UNLIMITED QE3: Money For Nothing
By N Mark Castro
In its hope to stimulate the economy and to spur growth, the US Federal Reserve will unleash it’s third Quantitative Easing or QE3, but while whole word awaited for the QE3 announcement, it got instead an Unlimited QE3, and the question raised in this part of the world is its likely impact on equities, growth and inflation in Asia.
What is Quantitative Easing?
Short answer: It’s an unconventional monetary tool used by central banks to stimulate the economy.
Answer that might make sense: Normally, when there’s a recession or the economy is limping along, the Federal Reserve will reduce short-term interest rates in order to spur more lending and spending. But right now, the Fed has cut interest rates as far as they can go and the economy is still struggling. This is known as the “zero bound.” The Fed can’t go any lower.
So, instead, the central bank can try quantitative easing. Since the Federal Reserve can just create dollars out of thin air, it can buy up assets like long-term Treasuries or mortgage-backed securities from commercial banks and other institutions. This pumps money into the U.S. economy and reduces long-term interest rates further. When long-term interest rates go down, investors have more incentive to spend their money now.
Quantitative Easing should work in two ways. First, it injects more cash into banks, allowing them to lend more. And second, it lowers interest rates — if the Fed buys up a bunch of mortgage-backed securities, for example, that should make it cheaper to borrow money to buy a house. In practice, interest rates do drop. But it’s hard to figure out whether this translates into a boost in the actual economy. After all, low mortgage rates can only do so much if banks are scarred by the housing bubble and remain tightfisted about lending.
And the US Federal Reserve has down this twice. The debate is still open whether or not, if indeed, it had boosted the economy, considering that we’re on the 3rd round of QE. Of course, the other end of the spectrum is that it has at least arrested the US economy for going through another depression.
HOW DOES IT WORK?
To buy bonds, the Fed essentially creates money from nothing, paying for its purchases by crediting the accounts of banks from which it buys the bonds. That’s a clue as to how it works — central banks usually strengthen the economy through a single, vastly powerful tool — lowering interest rates. When the Federal Reserve makes it cheaper for banks to borrow money, that stimulus generally flows through the entire economy, as the banks make loans that in turn stimulate economic activity.
But when times are so dire that banks are reluctant to lend or borrowers to borrow whatever the cost, interest rate cuts lose their punch. That happened in Japan after the bursting of its real-estate bubble in 1991, and happened again in the wake of the credit crisis that upended Wall Street in the fall of 2008. In those circumstances, central banks turn to what economists call “quantitative easing’’ — unorthodox methods of pumping money into an economy and working to lower the long-term interest rates that central bankers do not usually control.
And this new QE3 program, compared to previous rounds of easing, has a new twist.
What the Fed announced is an open-ended program to buy bonds until the economy improves. In other words, they will keep injecting money into the economy until growth picks up and unemployment starts dropping significantly. Essentially, Ben Bernanke is trying to shift expectations about the future course of the economy.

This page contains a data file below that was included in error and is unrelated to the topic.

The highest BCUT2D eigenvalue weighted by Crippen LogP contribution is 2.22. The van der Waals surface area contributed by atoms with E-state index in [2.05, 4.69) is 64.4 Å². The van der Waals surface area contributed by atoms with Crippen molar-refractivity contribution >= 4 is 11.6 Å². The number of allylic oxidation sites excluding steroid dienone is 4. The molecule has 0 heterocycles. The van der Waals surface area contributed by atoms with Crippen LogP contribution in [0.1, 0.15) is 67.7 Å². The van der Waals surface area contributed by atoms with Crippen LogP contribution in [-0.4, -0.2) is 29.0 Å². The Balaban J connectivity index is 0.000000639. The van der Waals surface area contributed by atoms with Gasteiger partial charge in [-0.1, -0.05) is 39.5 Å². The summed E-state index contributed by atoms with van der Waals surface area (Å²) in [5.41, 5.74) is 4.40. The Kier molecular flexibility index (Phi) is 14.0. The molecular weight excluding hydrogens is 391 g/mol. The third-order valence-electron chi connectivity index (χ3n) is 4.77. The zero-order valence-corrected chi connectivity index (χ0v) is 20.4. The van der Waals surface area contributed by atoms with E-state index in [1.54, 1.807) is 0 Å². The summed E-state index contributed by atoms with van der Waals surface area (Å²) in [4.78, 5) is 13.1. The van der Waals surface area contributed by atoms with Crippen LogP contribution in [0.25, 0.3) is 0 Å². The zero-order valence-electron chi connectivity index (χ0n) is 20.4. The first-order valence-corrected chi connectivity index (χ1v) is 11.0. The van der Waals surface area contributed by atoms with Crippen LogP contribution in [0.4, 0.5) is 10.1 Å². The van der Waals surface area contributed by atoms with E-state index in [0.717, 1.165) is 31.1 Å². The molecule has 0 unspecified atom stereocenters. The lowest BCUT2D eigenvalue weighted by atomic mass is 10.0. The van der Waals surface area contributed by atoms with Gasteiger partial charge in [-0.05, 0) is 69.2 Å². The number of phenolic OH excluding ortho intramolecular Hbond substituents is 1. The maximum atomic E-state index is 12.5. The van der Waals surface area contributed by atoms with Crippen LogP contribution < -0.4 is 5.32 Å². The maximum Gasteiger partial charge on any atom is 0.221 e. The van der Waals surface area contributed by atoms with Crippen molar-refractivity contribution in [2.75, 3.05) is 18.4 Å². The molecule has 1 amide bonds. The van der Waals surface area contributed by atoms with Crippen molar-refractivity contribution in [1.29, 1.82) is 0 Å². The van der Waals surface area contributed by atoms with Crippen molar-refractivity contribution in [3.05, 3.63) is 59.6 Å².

Don’t you just love financial astrology?
And now that QE3 is here, will this new measure actually boost the economy and spur job growth?
Catherine Mann, a Brandeis professor and former Federal Reserve economist doesn’t think so.
“The Fed continues to want the economy to grow faster and specifically, to grow more jobs, but the ability of QE to do that is extraordinarily limited,” she told CNN. “We know that QE reduced interest rates, but we also know that has not led to more construction, more mortgages, more business investment, or more lending. Since it hasn’t done any of that, it probably hasn’t created jobs either.”
US PRESIDENTIAL ELECTIONS IMPACT.
The claws are out and the critics are weighing in. The Republicans will continue to use it that this action has been made to lift Obama’s economic policies. The Democrats are insisting on the Fed’s independence.
If Obama wins the presidential election and the economy continues to dip for most of his second term, it has the potential to do lasting damage to his party in the 2014 midterm and the 2016 presidential with a comparatively weak Democratic bench because the real political impact of QE3 might not be felt between now and November but rather in January and beyond.
WHAT DOES QE3 MEAN FOR ASIA?
They see such a move flooding markets with dollars, weakening the U.S. currency, and pushing up the prices of dollar-denominated commodities, as stronger economic activity boosts demand.
Unfortunately, commodities offer few pure plays for those betting on a new shower of money. A big exception: gold, to which investors flock when they believe paper money is being debased by excessive creation. In general, QE tends to be negative for the dollar, and positive for gold and other hard assets seen as an alternative and hedge against devaluation and inflation. That’s been the case for gold since 2008.
What are Indonesian’s favorite commodity again?
Posted on September 14, 2012, in General, Politics, Previous and tagged asean, Asian economy, Finance, Indonesia, personal finance for women, Previous, QE3, US economy, US elections. Bookmark the permalink. Leave a comment.